Now Richard Dawkins has what he calls the "Spectrum of Theistic Probability". It is broken down like this (taken from Wikipedia):
- Strong theist. 100 per cent probability of God. In the words of C.G. Jung: "I do not believe, I know."
- De facto theist. Very high probability but short of 100 per cent. "I don't know for certain, but I strongly believe in God and live my life on the assumption that he is there."
- Leaning towards theism. Higher than 50 per cent but not very high. "I am very uncertain, but I am inclined to believe in God."
- Completely impartial. Exactly 50 per cent. "God's existence and non-existence are exactly equiprobable."
- Leaning towards Agnosticism. Lower than 50 per cent but not very low. "I do not know whether God exists but I'm inclined to be skeptical."
- De facto atheist. Very low probability, but short of zero. "I don't know for certain but I think God is very improbable, and I live my life on the assumption that he is not there."
- Strong atheist. "I know there is no God, with the same conviction as Jung knows there is one."
I would like to touch briefly on Gnosticism as well. Gnostic, as defined by dictionary.com, is 1. pertaining to knowledge or 2. possessing knowledge, especially esoteric knowledge of spiritual matters. So basically what we're talking about here is knowledge, not belief. I would also like to point out that knowledge is a subset of belief, however that's irrelevant to my point. My point is a gnostic theist is someone who not only believes there is a god, but knows there is. A gnostic atheist would be someone who knows there is no god (or a strong atheist on the spectrum of probability outlined above). Most rational, logical thinking people will lean towards taking an agnostic approach to the question of theism. I've often heard theists argue to me that they don't need proof of gods existence to believe in him, they simply have to have faith. This in a way is them admitting that there is no proof and therefore they don't know for certain that he exists. So it is possible for someone to believe in god and still be agnostic.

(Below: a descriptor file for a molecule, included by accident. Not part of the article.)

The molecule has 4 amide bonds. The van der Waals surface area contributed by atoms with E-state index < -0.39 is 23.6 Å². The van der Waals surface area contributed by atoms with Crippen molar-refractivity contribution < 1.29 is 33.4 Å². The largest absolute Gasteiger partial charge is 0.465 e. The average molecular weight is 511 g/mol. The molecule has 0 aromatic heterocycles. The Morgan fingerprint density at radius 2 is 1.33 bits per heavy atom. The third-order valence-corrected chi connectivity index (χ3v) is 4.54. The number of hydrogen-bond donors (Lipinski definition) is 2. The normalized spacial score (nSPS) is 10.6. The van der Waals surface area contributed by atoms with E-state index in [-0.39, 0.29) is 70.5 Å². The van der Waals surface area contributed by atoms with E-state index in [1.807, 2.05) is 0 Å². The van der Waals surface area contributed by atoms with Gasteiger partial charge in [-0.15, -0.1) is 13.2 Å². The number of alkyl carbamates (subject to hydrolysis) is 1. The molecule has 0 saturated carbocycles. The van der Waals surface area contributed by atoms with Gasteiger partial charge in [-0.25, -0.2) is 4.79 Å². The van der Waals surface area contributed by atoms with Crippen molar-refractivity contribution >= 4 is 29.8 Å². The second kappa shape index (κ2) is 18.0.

I'd like to wrap this up by stating that in all honestly I hate labels regardless of what it is you are trying to define. I take them with a grain of salt. I believe you should too. Think of it merely as a quick and simple definition to a much larger, more complicated principle. Your idea of what defines an atheist might be slightly different than mine. But if someone asks you if you are an atheist are you going to say no and then proceed to describe what it is you actually believe? It's just an easier way to sum up your beliefs. Whenever I get into a discussion with someone of religious faith I first take the time to find out what it is they actually believe. It's important to know where they stand on certain things. I can't simply just say to someone "Oh, you believe in god. So how silly you are to believe the earth is only 6,000 years old." Well, the fact of the matter is they might not actually believe that. In conclusion, do not be so quick to judge someone simply because of their beliefs or lack thereof. Especially take the time to find out what it is a person believes and why it is they believe that. You will be surprised at what you learn and if you keep an open mind you just might change yours.